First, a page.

Buelna says Otay Water District has tried to offset those cost increases. “Local water agencies are concerned about our customers and we are working hard to keep costs as low as possible. For example, to minimize overhead costs, Otay has reduced its employee headcount from 174 to 138 since 2008, a reduction of 21 percent. This has resulted in a cumulative savings of $23.9 million over that same time period.”

The workforce reduction, says the water spokesperson, has occurred despite increased customers the water district serves. In 2008, each employee for Otay was responsible for 301 customers; in 2015, that number rose to 396, a 31.5 percent increase.

In the case of Lamb and the Vallecitos Water District, spokesman Chris Robbins says his boss’s pay is comparable to other water districts throughout the state. “Our General Manager is responsible for a $141 million budget, 115 employees, and an agency that serves a population of 97,000 people with life’s most essential element,” Robbins writes in a July 22 email. “The fact that we are in a drought/crisis increases the need to acquire and maintain qualified professionals and executives. A $300,000 annual compensation and benefit package for an individual with the experience and skills necessary to successfully run an organization and having those responsibilities, particularly in times of crisis, is not high. The market for CEO’s with the talent necessary to run our size organization is competitive and our compensation package is commensurate to market.”

As for Lamb’s $45-a-month cell-phone allowance, Robbins says the policy has saved the district money over the long run.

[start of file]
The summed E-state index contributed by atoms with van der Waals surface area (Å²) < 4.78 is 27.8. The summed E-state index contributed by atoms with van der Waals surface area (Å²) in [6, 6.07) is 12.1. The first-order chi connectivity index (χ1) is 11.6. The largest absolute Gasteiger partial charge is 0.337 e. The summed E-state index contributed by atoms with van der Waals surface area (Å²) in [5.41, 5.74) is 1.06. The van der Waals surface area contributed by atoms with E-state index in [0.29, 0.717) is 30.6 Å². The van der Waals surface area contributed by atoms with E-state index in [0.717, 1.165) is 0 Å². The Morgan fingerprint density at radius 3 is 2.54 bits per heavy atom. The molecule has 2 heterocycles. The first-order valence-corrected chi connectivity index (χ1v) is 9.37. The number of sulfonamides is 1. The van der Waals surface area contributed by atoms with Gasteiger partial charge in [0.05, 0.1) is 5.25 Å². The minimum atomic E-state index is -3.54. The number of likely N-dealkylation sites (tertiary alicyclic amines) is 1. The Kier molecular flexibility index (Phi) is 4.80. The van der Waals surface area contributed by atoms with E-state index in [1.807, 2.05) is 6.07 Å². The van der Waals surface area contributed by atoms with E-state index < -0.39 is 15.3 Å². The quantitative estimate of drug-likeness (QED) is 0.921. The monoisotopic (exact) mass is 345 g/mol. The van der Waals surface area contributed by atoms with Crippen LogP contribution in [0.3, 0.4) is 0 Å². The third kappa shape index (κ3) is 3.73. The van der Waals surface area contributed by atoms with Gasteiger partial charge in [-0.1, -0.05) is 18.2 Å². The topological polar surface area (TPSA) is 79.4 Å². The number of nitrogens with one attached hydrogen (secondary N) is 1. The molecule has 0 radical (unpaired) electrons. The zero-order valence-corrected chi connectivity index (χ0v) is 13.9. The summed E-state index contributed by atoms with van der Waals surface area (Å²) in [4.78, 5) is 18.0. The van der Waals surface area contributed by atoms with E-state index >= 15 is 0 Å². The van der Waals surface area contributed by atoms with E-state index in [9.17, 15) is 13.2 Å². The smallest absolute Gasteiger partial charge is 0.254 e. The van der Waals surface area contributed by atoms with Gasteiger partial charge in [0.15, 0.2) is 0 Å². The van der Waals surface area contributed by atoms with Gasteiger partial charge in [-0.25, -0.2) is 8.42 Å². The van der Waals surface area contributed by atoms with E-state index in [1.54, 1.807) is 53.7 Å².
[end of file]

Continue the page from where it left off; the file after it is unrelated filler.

“The phone allowance replaced the practice of providing phones and paying for and administering the phone plans for employees to conduct District business. The $45 saved the district money, represents only a partial reimbursement for expenses incurred on behalf of the district, and has never been adjusted.”

George Janczyn

George Janczyn

Local water activist George Janczyn runs a blog on San Diego County’s water issues. According to Janczyn, ratepayers have few options when trying to rein in rising salaries.

“The main way ratepayers or residents can exercise power over salaries is probably via lobbying the board members of a given water district. In the case of cities, like San Diego, then it’s trying to engage the city council and mayor’s office. Lawsuits might provide another means. [Ratepayers can also write] letters to the editor. In other words, they have very little power.”

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When the Reader asked for my opinion about high salaries for water agency executives in San Diego County, I also said I thought that salaries are similar at other California city and county water agencies. While I agreed that the executive salaries nevertheless seem higher than they should be, I didn’t think those salaries were a meaningful factor in creating the need for water rate increases that were recently announced. --George Janczyn